Many observers think the African economy is poised for great things. Fueled by a commodities boom, the continent’s output grew by 5% to 7% in both 2007 and 2008 and even managed 2% growh in 2009. China is not the only nation that has noticed the opportunities in Africa, but it is the one that has taken them most seriously, in ways that may change not just hte region’s economic landscape but its political one too.
The ambition, speed and scale of Chinese involvement in Africa is extraordinary. Two-way trade stood at US$10 billion in 2000. By 2006, it was US$55 billion and in 2009 it hit US$90 billion. Today the Chinese are pumping oil from Sudan to Angola, logging from Liberia to Gabon, mining from Zambia to Ghana and farming from Kenya to Zimbabwe. Chinese contractors are building roads from Equatorial Guinea to Ethiopia, dams from the Congo to the Nile, and hospitals and schools, sports stadiums and presidential palaces across the continent. They are buying too. Acquisitions range from US$5.5 billion stake in South Africa’s Standard Bank to a US$14 million investment in a mobile-phone company in Somalia.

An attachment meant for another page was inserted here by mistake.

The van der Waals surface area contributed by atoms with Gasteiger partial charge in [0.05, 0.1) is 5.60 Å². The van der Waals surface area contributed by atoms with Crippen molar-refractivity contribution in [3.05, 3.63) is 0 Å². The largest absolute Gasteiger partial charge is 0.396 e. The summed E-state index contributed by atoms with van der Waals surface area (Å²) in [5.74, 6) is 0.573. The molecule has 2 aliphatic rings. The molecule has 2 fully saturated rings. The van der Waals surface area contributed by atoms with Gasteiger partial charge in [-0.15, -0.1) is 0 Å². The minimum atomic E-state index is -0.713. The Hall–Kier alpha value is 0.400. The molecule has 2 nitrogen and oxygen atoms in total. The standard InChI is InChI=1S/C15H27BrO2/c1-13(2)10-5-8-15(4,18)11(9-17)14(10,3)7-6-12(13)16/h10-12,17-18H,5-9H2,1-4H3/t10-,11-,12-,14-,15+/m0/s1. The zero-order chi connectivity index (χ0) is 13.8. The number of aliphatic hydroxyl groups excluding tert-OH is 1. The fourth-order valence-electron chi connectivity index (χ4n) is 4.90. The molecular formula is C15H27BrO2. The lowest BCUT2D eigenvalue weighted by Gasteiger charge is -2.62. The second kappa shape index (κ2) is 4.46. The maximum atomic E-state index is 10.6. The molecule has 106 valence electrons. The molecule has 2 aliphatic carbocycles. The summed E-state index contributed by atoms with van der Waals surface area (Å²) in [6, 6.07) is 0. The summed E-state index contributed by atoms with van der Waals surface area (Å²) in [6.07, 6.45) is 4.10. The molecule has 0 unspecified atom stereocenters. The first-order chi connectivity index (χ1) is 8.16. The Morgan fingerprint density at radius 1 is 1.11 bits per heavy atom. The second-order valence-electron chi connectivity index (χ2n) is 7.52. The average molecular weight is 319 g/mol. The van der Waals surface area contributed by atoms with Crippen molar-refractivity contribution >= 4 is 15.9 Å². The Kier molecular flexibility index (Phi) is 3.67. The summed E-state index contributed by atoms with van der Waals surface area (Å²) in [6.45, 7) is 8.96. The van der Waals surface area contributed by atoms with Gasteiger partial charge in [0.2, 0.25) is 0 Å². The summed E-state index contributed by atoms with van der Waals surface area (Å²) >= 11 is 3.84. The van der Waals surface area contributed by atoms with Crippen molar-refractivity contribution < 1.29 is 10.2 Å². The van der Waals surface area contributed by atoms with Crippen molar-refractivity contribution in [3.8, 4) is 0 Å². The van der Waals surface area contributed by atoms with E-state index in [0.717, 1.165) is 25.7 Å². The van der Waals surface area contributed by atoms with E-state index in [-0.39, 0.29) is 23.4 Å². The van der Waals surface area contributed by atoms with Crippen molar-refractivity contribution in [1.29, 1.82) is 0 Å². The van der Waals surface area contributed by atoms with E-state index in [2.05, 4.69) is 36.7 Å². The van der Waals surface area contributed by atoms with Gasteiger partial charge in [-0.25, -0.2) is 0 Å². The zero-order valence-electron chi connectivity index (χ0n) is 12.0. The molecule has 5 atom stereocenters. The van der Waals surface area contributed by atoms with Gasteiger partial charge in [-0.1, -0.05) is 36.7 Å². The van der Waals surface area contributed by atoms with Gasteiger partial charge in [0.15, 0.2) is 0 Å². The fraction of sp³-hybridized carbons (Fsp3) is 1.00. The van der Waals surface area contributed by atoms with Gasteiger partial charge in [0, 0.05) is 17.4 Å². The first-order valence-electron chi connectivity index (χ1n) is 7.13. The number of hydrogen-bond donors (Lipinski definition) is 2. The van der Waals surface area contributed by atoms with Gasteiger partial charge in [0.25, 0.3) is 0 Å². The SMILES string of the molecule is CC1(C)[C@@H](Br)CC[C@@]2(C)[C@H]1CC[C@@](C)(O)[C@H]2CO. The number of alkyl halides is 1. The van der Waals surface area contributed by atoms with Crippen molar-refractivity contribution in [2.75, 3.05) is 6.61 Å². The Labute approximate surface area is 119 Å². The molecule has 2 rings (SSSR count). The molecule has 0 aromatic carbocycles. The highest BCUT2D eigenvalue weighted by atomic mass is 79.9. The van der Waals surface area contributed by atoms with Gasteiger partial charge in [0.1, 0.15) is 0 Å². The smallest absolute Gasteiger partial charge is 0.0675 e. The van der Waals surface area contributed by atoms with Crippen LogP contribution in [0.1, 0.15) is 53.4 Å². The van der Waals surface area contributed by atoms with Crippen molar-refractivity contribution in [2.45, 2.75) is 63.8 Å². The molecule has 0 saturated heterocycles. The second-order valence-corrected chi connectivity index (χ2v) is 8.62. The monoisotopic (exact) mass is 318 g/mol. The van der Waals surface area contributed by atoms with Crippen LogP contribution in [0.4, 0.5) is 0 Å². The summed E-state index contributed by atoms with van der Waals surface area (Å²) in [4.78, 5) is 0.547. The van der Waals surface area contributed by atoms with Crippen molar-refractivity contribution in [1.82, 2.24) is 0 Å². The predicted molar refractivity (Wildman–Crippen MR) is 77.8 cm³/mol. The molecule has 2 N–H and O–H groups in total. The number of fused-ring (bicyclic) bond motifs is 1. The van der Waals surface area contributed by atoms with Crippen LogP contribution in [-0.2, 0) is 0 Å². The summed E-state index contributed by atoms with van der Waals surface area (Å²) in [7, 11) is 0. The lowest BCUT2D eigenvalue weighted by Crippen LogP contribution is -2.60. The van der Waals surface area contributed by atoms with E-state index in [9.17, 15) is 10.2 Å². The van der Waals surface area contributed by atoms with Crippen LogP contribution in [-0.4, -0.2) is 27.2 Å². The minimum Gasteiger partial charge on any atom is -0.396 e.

The Chinese model for African development has some advantages. First, it’s quick. Loan talks with multilaterial agencies take years. The China-Angola discussions took weeks. The Chinese just ask what the government wants, and they don’t question or comment or judge. They just do it. China also works as visibly as it does quickly. Drive across almost any African country today and you’ll find Chinese engineers by the side of the road, sleeves rolled up, overseeing work crews.